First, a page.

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Publication numberUS6743740 B2
Publication typeGrant
Application numberUS 10/273,474
Publication dateJun 1, 2004
Filing dateOct 18, 2002
Priority dateOct 18, 2002
Fee statusPaid
Also published asUS20040087186
Publication number10273474, 273474, US 6743740 B2, US 6743740B2, US-B2-6743740, US6743740 B2, US6743740B2
InventorsJustin K. Brask
Original AssigneeIntel Corporation
Export CitationBiBTeX, EndNote, RefMan
External Links: USPTO, USPTO Assignment, Espacenet
Using sonic energy in connection with laser-assisted direct imprinting
US 6743740 B2
Abstract
A laser-assisted direct imprint process enables direct transfer of patterns on a contact mold to molten semiconductor material. During the pattern transfer, sonic energy may be applied to improve the efficacy of the pattern transfer.
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Claims(14)
What is claimed is:
1. A method comprising:
exposing a contact mold in contact with a semiconductor wafer to laser irradiation;
melting at least a portion of the wafer;
causing a pattern on the mold to be transferred to the molten wafer; and
applying sonic energy.
2. The method of claim 1 including exposing said wafer to sonic energy after melting at least a portion of said wafer.
3. The method of claim 1 including using sonic energy to break up surface tension between the pattern on said mold and the molten portion of the wafer.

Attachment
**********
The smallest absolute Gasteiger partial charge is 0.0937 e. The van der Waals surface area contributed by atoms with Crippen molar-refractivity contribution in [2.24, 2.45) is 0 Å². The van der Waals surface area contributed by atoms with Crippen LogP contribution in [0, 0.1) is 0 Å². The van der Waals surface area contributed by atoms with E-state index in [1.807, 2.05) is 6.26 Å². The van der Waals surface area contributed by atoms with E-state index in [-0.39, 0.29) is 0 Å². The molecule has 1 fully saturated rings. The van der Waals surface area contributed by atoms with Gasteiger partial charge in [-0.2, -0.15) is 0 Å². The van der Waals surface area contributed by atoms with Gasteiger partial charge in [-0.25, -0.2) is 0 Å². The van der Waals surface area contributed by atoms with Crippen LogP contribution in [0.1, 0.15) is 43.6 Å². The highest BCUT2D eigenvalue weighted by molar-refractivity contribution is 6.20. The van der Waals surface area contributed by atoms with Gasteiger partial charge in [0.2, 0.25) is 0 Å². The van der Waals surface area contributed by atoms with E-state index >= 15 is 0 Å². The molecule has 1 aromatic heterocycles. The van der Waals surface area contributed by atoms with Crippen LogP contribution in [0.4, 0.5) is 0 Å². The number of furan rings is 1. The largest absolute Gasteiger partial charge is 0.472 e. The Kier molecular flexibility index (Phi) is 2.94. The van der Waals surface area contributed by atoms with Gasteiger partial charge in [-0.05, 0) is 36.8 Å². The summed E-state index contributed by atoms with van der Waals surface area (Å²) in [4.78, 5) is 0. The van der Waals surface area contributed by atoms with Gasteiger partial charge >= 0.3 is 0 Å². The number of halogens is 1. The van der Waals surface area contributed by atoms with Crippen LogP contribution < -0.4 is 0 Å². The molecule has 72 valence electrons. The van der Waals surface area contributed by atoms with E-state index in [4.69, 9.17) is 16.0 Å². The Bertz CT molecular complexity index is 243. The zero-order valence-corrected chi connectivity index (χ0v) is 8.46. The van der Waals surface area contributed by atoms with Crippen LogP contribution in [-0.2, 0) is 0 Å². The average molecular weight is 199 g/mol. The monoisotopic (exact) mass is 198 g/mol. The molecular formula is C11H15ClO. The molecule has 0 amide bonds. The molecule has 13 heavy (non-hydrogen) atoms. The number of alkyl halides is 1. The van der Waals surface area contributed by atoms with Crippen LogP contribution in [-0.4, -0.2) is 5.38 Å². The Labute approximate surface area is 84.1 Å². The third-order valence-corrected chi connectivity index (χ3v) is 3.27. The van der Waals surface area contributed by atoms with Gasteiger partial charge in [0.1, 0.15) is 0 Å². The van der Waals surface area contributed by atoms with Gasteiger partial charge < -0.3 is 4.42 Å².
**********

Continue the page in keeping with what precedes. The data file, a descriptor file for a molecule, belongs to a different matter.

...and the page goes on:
4. The method of claim 1 including pressing the mold into the molten wafer.
5. The method of claim 1 including applying sonic energy in the range of 300 to 1000 kilohertz.
6. A method comprising:
heating a semiconductor structure to a molten state;
pressing a mold having a pattern formed thereon into said molten structure; and
applying sonic energy while said mold is in contact with said molten structure.
7. The method of claim 6 including pressing the mold into the molten structure.
8. The method of claim 6 including applying sonic energy in the range of 300 to 1000 kilohertz.
9. The method of claim 6 including forming a molten structure by applying laser irradiation.
10. The method of claim 6 including removing said mold after said structure solidifies.
11. A method comprising:
irradiating a semiconductor structure to melt said semiconductor structure;
pressing a mold into said molten semiconductor structure; and
applying sonic energy to reduce the surface tension between said molten semiconductor structure and said mold.
12. The method of claim 11 including applying sonic energy in the range of 300 to 1000 kilohertz.
13. The method of claim 11 including removing said mold from said molten semiconductor structure after said semiconductor solidifies.
14. The method of claim 11 including applying sonic energy while irradiating said structure.
Description
BACKGROUND

This invention relates generally to the manufacture of semiconductor integrated circuits.

It is generally desirable to transfer a pattern repeatedly to a semiconductor wafer in the course of semiconductor manufacturing. Conventionally, this is done using processes involving lithography and etching. However, lithography and etching may tend to be relatively expensive and are limited in their resolution or throughput. Thus, there has been a demand for better ways to transfer patterns repeatedly to semiconductor wafers.

One such technique is called laser-assisted direct imprint (LADI). In this process, a pattern is formed on a quartz mold and the quartz mold with the pattern is pressed against a silicon substrate. An excimer laser irradiates the quartz mold. Due to the irradiation of the quartz mold, the upper surface of the silicon substrate is melted. As a result, the pattern on the mold is transferred to the molten silicon over a relatively short time period, generally less than 250 nanoseconds. After the silicon has solidified, the mold and substrate are separated.